Cornerstone

"In spite of how hard it was (and sometimes still is) to celebrate holidays without those we love, I’ve learned how worthwhile it is to try...To—in the heartbreak, in that moment our breath is stopped with missing them—realize we were blessed because our missing them shows how much we loved them, how amazing they were."

Even 12 years later the holidays can be hard without him. Halloween was the time he taught my little brother how to carve a pumpkin, artfully, layer by layer, into an intricate jack-o-lantern. Thanksgiving woke him up at 4 am to put the giant turkey into the oven, basting it each hour on the hour until it was crispy-golden-juicy-perfection. He carved that bird, electric knives whizzing, then sat at the head of the table, mom by his side, as perfect hosts to brothers, sister, grandparents, cousins, and dogs. Christmas introduced a new world of his voice, booming, wonderful, melodious, every once in awhile deliciously off key, as we sang songs after our nightly advent. He held the other side of the saw as he taught me to cut down my first pine tree, destined to be decorated with old family-made ornaments, sparkly lights, and his favorite tinsel hung individual strand by strand.

My father was a lover of life, of tradition, of celebration, of story, of humanity, of family, of God. After he died, holidays—once the linchpin of our family—became a mixture of the same true joy and deep heartfelt grief. I guess I thought someday we’d get past that. Someday we’d be able to go back to our old traditions and they’d be normal again. This has not been the case, and is not the case for many of us with losses so great they never seem to go away.

So instead of expecting to not miss him, to not notice the difference, we have learned to accept it. For some holidays we have found ways to continue our family traditions, to keep them going and find great pleasure in them. We still dress up at Halloween and still carve pumpkins (though mostly separated, as we have grown and moved and married and had kids and careers and change). We still open stockings on Christmas Eve and presents on Christmas morning. But some traditions we still struggle to do any more without him. Thanksgiving is one we’ve never quite gotten back. We’ve tried Disneyland trips (of course), other people’s houses, and smaller, more casual dinners. We've only recently been able to have bigger family meals again, where we read verses written on cards with pilgrim stickers and say what we are thankful for. That one took more time.

In spite of how hard it was (and sometimes still is) to celebrate holidays without those we love, I’ve learned how worthwhile it is to try. To find moments of joy, anyway. To remember those lost to us, let our hearts hurt, then praise the Lord that we had them for the time we did. To—in the heartbreak, in that moment our breath is stopped with missing them—realize we were blessed because our missing them shows how much we loved them, how amazing they were. Holidays have a deeper meaning for me now. The psalmist begs the Lord to “teach us to number our days that we may get a heart of wisdom” (Psalm 90:12). Holidays help us to do just that. We mark the days which have passed, “numbering" them, realizing how temporary they are. And we celebrate harvests, life in spite of death, the changing of the seasons, thankfulness, and, most importantly, Christ’s enduring love for us, so powerful He gave up heaven to walk with us. God himself did just this with his chosen children of Israel, instituting many celebrations amongst his people to help them refocus, to look to Him even in the midst of slavery, corruption, death, and famine.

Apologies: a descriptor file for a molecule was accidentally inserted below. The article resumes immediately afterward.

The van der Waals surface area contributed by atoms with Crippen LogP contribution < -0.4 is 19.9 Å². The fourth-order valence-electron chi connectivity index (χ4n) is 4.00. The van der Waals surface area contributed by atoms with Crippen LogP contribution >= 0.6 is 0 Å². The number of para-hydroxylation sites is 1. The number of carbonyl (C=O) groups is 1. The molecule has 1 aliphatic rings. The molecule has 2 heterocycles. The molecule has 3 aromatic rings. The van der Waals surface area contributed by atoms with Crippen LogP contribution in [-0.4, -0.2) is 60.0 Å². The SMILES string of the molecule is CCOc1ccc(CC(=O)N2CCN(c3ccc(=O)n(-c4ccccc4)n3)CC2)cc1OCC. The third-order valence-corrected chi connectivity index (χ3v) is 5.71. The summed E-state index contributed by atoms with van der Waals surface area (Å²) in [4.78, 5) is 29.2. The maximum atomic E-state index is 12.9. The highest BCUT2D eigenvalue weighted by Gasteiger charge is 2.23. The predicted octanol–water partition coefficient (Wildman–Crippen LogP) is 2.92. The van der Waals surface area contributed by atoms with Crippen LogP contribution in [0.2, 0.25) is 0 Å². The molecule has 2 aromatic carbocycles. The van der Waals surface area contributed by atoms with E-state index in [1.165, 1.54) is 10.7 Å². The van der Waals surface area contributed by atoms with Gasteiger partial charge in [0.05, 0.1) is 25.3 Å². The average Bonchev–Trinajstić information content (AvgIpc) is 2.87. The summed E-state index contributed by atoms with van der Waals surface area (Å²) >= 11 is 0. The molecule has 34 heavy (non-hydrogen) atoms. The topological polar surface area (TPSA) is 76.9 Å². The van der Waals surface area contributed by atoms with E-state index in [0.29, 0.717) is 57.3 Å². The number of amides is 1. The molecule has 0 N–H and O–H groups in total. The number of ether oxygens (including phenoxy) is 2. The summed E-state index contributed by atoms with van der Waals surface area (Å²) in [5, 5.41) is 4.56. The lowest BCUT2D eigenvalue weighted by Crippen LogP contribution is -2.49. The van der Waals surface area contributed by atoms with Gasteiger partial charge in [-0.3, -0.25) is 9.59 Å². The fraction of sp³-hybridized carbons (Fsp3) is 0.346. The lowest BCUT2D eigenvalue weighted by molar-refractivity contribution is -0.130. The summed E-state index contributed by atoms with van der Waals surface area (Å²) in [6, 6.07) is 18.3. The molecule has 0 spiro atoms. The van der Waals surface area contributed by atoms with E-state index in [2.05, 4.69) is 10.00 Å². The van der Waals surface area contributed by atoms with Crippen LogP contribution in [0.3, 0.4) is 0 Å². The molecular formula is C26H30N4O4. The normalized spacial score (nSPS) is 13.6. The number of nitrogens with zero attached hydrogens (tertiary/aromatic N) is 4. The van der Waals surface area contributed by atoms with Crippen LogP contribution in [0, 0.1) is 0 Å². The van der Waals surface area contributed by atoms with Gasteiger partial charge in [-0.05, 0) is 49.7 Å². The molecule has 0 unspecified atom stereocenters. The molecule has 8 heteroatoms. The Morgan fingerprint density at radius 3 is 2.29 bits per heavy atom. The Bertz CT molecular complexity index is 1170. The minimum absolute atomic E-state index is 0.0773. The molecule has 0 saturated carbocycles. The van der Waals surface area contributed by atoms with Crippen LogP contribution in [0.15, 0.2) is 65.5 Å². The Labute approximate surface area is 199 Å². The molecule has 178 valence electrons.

So each year we keep celebrating. I am past thinking time will completely heal this wound, past thinking I will ever get over having moments when tears come unbidden, or my breath hitches in my chest. Instead, I know I can smile and laugh and praise my God the very next moment. I can stand on Main Street, Disneyland after the Christmas fireworks, tears running down my face as I remember how much childlike joy that darn fake Californian bubble snow brought my father years ago, and smile at the memory. I can hurt and miss him, and then I can remember that I will see him again, in a place even more magnificent than the Happiest Place on Earth. I can find a peace and joy more real than ever before because I know that, even in the hardest of times, my heavenly Father is at work, and He will never leave nor forsake me (Deuteronomy 31:6).

So for those of you with recent losses or ancient ones, I want to encourage you. I will not tritely say time will make it better, or that you’ll eventually move on. Instead, find ways to celebrate these holy days, these family times, these moments of respite from our workaday lives. Turning our eyes from our loss to Christ and what He’s done, taking the time to still celebrate, not only brings glory to God but honor to our loved ones and new moments of happiness to our families.

Fawn Kemble

Fawn currently works as the Client Services Director at a local pregnancy center and serves Cornerstone in the Biblical Counseling ministry.

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